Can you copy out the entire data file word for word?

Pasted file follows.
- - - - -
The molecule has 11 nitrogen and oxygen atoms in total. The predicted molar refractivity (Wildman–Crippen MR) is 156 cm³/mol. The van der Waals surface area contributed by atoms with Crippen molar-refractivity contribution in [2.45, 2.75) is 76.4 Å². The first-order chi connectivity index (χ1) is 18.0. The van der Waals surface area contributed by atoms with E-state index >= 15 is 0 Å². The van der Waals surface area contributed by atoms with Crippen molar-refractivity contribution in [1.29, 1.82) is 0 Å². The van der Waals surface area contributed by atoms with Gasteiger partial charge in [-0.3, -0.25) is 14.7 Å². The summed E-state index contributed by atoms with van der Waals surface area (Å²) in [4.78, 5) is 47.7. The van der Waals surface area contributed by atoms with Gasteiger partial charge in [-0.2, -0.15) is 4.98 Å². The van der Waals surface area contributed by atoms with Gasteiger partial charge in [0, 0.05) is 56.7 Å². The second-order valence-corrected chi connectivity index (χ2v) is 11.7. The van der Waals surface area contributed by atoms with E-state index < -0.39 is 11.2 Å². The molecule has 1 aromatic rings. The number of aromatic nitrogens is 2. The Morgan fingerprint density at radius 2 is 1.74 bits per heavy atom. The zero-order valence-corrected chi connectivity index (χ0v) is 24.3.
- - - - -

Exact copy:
The molecule has 11 nitrogen and oxygen atoms in total. The predicted molar refractivity (Wildman–Crippen MR) is 156 cm³/mol. The van der Waals surface area contributed by atoms with Crippen molar-refractivity contribution in [2.45, 2.75) is 76.4 Å². The first-order chi connectivity index (χ1) is 18.0. The van der Waals surface area contributed by atoms with E-state index >= 15 is 0 Å². The van der Waals surface area contributed by atoms with Crippen molar-refractivity contribution in [1.29, 1.82) is 0 Å². The van der Waals surface area contributed by atoms with Gasteiger partial charge in [-0.3, -0.25) is 14.7 Å². The summed E-state index contributed by atoms with van der Waals surface area (Å²) in [4.78, 5) is 47.7. The van der Waals surface area contributed by atoms with Gasteiger partial charge in [-0.2, -0.15) is 4.98 Å². The van der Waals surface area contributed by atoms with Gasteiger partial charge in [0, 0.05) is 56.7 Å². The second-order valence-corrected chi connectivity index (χ2v) is 11.7. The van der Waals surface area contributed by atoms with E-state index < -0.39 is 11.2 Å². The molecule has 1 aromatic rings. The number of aromatic nitrogens is 2. The Morgan fingerprint density at radius 2 is 1.74 bits per heavy atom. The zero-order valence-corrected chi connectivity index (χ0v) is 24.3.